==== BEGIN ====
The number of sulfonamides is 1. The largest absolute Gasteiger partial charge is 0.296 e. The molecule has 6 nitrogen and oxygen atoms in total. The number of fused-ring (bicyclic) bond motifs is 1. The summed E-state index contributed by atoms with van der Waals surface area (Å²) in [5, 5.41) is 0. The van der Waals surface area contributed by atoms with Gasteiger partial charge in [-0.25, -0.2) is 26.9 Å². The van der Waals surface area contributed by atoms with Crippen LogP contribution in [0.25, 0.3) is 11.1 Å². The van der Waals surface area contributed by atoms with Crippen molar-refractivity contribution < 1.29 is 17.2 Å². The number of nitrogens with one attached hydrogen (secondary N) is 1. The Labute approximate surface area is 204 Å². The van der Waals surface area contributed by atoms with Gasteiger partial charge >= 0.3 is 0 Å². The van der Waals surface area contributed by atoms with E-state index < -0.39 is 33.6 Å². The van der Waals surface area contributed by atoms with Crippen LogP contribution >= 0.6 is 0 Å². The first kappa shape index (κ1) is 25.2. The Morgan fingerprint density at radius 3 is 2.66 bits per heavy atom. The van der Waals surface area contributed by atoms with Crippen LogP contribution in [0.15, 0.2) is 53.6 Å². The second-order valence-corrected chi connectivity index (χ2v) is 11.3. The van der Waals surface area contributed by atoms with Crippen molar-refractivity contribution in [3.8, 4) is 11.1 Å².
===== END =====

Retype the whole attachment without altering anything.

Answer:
The number of sulfonamides is 1. The largest absolute Gasteiger partial charge is 0.296 e. The molecule has 6 nitrogen and oxygen atoms in total. The number of fused-ring (bicyclic) bond motifs is 1. The summed E-state index contributed by atoms with van der Waals surface area (Å²) in [5, 5.41) is 0. The van der Waals surface area contributed by atoms with Gasteiger partial charge in [-0.25, -0.2) is 26.9 Å². The van der Waals surface area contributed by atoms with Crippen LogP contribution in [0.25, 0.3) is 11.1 Å². The van der Waals surface area contributed by atoms with Crippen molar-refractivity contribution < 1.29 is 17.2 Å². The number of nitrogens with one attached hydrogen (secondary N) is 1. The Labute approximate surface area is 204 Å². The van der Waals surface area contributed by atoms with Gasteiger partial charge >= 0.3 is 0 Å². The van der Waals surface area contributed by atoms with E-state index < -0.39 is 33.6 Å². The van der Waals surface area contributed by atoms with Crippen LogP contribution >= 0.6 is 0 Å². The first kappa shape index (κ1) is 25.2. The Morgan fingerprint density at radius 3 is 2.66 bits per heavy atom. The van der Waals surface area contributed by atoms with Crippen LogP contribution in [0.15, 0.2) is 53.6 Å². The second-order valence-corrected chi connectivity index (χ2v) is 11.3. The van der Waals surface area contributed by atoms with Crippen molar-refractivity contribution in [3.8, 4) is 11.1 Å².